Volapük, by Andrew Drummond

Laughter and lunacy in a vanishing language
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The Independent Culture

Volapük - literally, world-language - is the principal also-ran of invented universal languages. There are, surprisingly, several hundred of them, all seen off by Esperanto, which still has a million speakers. But in the 1880s and 1890s it was a serious rival, and several publications advanced its cause, including Charles E Sprague's Hand-book of Volapük.

Andrew Drummond has plundered Sprague's 1889 book freely and gleefully for this really enjoyable farrago, set in the 1890s in Scotland, as was his excellent first novel, Abridged History. As a wildly comic and surreal satire of every pedantry going, it could scarcely be bettered. Drummond penom buki legudik, if I've mastered the lingo.

And this lingo is daringly on offer, since perhaps a sixth of the novel consists of raw or recycled Sprague. This includes exercises, and my favourite of Sprague's sentences for translation: "I have struck myself with this walking stick".

The idea is that a strange, incomplete account has been found after falling into a Midlothian garden - near our old friend, the Chapel of Rosslyn. A garrulous local professor of phrenology, finding it indecipherable, presents it to us. The account is by a church organ-mender called Justice, a proselytiser for Volapük.

Justice is a Pooterish figure well-suited to verbal scraps with Esperantists and other enemies, including adherents to Solresol (a language dependent on musical notes). From the outset, he has a travelling companion, a lecherous and dipsomaniac ancient, "Sir Thomas", with a cracking case of logorrhoea, and a polysyllabic vocabulary to which a Scottish accent can only add extra spice: erethritic, idoneous, octocystic, pikestafficiously (and that's just page 24).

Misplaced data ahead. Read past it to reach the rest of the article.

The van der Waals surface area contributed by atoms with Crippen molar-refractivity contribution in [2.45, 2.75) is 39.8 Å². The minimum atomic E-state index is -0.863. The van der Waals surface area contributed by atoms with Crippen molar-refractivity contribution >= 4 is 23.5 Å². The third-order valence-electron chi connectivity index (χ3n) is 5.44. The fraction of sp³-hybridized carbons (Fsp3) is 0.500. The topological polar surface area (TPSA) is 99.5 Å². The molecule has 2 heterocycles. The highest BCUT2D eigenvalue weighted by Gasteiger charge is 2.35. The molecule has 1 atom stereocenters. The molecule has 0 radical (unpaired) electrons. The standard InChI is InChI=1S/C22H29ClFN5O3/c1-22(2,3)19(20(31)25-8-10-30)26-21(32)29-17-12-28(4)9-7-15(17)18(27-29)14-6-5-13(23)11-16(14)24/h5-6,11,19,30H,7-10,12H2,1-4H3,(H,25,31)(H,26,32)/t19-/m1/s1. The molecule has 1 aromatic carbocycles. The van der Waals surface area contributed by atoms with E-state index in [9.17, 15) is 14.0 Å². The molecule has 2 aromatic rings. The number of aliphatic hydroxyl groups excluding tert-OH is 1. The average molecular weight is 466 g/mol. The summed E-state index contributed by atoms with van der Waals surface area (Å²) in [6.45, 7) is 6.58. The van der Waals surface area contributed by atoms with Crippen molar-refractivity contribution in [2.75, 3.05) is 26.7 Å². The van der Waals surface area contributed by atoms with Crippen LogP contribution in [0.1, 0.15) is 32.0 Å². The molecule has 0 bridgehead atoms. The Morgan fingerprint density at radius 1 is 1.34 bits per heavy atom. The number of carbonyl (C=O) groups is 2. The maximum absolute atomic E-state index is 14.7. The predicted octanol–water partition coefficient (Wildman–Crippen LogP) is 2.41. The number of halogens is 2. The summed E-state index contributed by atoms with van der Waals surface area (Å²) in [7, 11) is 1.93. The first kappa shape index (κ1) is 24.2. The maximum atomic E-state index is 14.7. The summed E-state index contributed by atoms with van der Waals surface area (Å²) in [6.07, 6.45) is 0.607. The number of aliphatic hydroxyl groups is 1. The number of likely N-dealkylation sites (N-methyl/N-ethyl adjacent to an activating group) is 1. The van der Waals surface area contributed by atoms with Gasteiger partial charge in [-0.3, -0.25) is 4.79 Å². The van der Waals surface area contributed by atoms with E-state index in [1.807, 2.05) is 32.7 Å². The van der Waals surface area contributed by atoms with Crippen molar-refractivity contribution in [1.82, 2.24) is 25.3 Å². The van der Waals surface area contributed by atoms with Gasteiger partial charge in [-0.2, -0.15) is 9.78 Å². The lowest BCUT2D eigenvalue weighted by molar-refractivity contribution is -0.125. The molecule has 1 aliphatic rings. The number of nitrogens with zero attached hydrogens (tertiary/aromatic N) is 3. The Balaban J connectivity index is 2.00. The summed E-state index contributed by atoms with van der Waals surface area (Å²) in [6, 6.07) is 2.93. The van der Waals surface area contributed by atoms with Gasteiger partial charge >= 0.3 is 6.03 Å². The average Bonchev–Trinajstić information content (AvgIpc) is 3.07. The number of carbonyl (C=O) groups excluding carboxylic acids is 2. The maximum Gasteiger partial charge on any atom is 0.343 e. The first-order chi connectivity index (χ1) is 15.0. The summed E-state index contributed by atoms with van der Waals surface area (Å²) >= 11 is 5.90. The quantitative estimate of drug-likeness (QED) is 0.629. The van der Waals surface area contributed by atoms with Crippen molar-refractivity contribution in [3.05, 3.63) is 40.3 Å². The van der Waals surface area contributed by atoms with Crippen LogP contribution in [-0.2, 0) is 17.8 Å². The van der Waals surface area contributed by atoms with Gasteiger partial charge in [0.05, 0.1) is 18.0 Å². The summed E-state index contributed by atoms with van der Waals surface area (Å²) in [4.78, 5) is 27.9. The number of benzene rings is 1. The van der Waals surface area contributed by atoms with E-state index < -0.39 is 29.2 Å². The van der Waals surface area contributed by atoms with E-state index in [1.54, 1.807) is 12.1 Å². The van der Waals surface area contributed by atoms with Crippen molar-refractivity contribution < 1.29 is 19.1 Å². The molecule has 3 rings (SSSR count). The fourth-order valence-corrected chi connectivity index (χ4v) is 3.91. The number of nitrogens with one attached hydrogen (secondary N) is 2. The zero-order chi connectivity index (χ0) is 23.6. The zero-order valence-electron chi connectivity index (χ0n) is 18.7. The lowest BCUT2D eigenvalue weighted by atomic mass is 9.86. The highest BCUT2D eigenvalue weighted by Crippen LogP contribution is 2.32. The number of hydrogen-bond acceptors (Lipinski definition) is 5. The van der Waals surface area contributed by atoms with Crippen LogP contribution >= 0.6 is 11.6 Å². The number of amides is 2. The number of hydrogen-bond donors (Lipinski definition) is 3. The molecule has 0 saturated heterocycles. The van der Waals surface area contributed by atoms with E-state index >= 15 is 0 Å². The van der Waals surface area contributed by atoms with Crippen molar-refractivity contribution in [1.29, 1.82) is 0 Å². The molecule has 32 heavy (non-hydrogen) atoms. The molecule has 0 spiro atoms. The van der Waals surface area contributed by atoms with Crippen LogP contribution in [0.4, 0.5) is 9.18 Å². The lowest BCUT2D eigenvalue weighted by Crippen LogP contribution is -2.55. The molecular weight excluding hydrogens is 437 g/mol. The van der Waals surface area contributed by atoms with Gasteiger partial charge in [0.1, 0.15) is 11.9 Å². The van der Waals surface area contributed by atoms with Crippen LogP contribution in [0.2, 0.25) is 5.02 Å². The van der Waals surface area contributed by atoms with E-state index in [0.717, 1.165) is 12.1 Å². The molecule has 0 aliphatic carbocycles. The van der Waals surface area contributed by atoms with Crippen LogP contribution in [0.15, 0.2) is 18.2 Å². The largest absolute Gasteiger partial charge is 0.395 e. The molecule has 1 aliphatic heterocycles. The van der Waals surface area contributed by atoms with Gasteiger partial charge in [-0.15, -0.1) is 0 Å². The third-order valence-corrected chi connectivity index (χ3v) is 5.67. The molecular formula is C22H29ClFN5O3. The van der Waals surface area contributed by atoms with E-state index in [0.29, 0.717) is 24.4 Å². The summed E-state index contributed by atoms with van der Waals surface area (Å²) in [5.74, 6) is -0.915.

"'Sir Thomas" is actually the undead Sir Thomas Urquhart, the earliest proponent of a universal language. He supposedly died laughing in 1660 when he heard about the Restoration. Justice teaches his bawdy, barmy companion Volapük in return for taking him to Edinburgh.

The adventures become ever more outrageous - Justice donning a magical helmet and cloak to attack anti-Volapükists, Sir Thomas clutching a box full of breeding mice. But the main theme of this delirious fantasy is the obsessional attraction of systems and procedures, and the zeal of their proponents.

The 1891 census, which required discrimination between lunatics, imbeciles and idiots; systems of proportional representation; parliamentary statutes about madness; Julian, Gregorian and French revolutionary calendars - all of these take a bashing. My favourite is the gentleman who has joined every available Edinburgh society, the better to exercise his expertise in points of order and AGM procedure.

This is a hugely inventive second novel; don't miss its appendices and, as with Abridged History, the closing advertisements. There's only one word for his achievement: Bafö!

Bill Greenwell's 'Impossible Objects' (Cinnamon) has been shortlisted for the Forward poetry prize for best first collection

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